Although we left S. E. Michigan on June 9th, today was the last day of our first full calendar month on the road. And what better place to spend it than at the Red Trail Vineyard near Buffalo, North Dakota, the first time/place we have (finally) used our Harvest Hosts membership. But to get there, we had to travel 290 miles from Medora, ND along I-94.
North Dakota is a very pretty place; not as dramatic as the mountain west, but different doesn’t mean lesser. They have had a lot of rain in parts of the state, so the fields are green and ponds seem to be full to overflowing. On a map I-94 appears to run straight east and west, but it actually curves left and right quite a bit and for most of this leg was rolling up and down long hills. As we headed east from Medora the rugged landscape of western ND gave way to major agricultural use and man-made structures became increasingly evident. I-94 was a good road with very little construction, so I set the cruise control at 63 to 64, and the bus ran strong all day. Good bus.
The Red Trail Vineyard is two miles north of exit 317 on I-94. Just north of the winery is where the original/historic Red Trail passed through this area, thus the name of the winery. Proprietor Rodney Hogan was there when we arrived but had to go take care of some things. We got parked so that we would have an easy exit in the morning, started the generator to bring the house batteries back up to full charge, and then went for a walk through the vineyards.
When Rodney returned we chatted with him a bit. He suggested we visit the town of Buffalo and gave us a pamphlet on the 1916 high school building that is now on the National Register of Historic Places. He recommended a place in town to eat, the Old 10 Saloon, and invited us back for a wine tasting at 7 PM since another group had made arrangements for this evening.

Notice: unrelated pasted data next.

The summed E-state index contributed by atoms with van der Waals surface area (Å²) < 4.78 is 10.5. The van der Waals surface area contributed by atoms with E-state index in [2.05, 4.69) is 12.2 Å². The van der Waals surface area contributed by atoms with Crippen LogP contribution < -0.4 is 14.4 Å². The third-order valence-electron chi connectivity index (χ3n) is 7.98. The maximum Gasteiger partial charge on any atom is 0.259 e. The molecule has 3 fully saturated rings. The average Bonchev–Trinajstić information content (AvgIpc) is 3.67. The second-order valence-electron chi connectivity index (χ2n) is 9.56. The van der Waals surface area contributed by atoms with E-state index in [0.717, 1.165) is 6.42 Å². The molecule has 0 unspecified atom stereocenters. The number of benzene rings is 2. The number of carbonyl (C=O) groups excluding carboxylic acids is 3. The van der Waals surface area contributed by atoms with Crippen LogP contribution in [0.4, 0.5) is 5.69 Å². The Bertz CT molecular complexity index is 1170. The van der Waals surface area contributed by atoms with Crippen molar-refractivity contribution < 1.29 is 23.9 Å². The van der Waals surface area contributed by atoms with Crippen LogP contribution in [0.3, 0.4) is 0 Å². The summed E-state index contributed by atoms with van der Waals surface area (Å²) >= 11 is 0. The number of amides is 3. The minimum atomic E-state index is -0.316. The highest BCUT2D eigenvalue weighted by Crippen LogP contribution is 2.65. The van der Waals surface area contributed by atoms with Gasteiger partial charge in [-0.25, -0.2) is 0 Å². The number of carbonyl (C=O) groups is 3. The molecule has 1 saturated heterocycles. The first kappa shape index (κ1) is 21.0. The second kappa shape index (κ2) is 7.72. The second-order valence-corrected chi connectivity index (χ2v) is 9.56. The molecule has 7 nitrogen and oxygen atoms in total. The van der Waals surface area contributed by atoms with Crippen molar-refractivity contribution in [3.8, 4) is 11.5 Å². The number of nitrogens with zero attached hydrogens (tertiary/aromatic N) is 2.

We paid a visit to the old high school building and met the two ladies who run it on a volunteer basis. They were expecting us (Rodney told them we might be dropping by). They have a collection of donated things for sale as a way to raise money for the continued restoration of the building, but we didn’t find anything we could use. They also had fresh cucumbers and Linda took two. They were free, but we left a donation. They gave us a pamphlet with a map of Buffalo and descriptions of some 16 buildings dating from between 1880 and 1920, all of historic interest to the town. We drove through the town and looked at the buildings, but did stop at the saloon for dinner as that rarely works out well for us.
Back at the vineyard, Linda prepared a simple green salad and whole grain shell pasta with portabella mushroom and onion red sauce. By the time we finished dinner the other party had arrived, so we joined them in the tasting room. The building is an old grain storage shed that was moved to the vineyard from 12 miles away and then redone for its present use. The surface of the “bar” is pine and Rodney has engraved a copy of old map of the Red Trail into the surface.
We spent two hours tasting five different wines and having a really fun evening talking with Rodney and the three ladies who were there, all of whom graduated from high school here in 1979. One of them was related to Rodney, which is why he opened the tasting room on a night when they would normally be closed. Rodney was an interesting and talkative fellow. We found two wines that we liked and bought a few bottles. We were glad that Kim and Don Greene, the owner/operators of Harvest Hosts had personally recommended this vineyard as a stopping point when we were chatting with them back in Gillette, WY six weeks ago.
(BTW: I had no pictures to share from today. We were off-loading photo files last night onto our computers and forgot to put the CF card back in the camera. I have never done that before, and apparently the Sony Alpha 100 is perfectly happy to let you click away with any storage media installed. I took some photos the next morning but have updated this post to include them here.)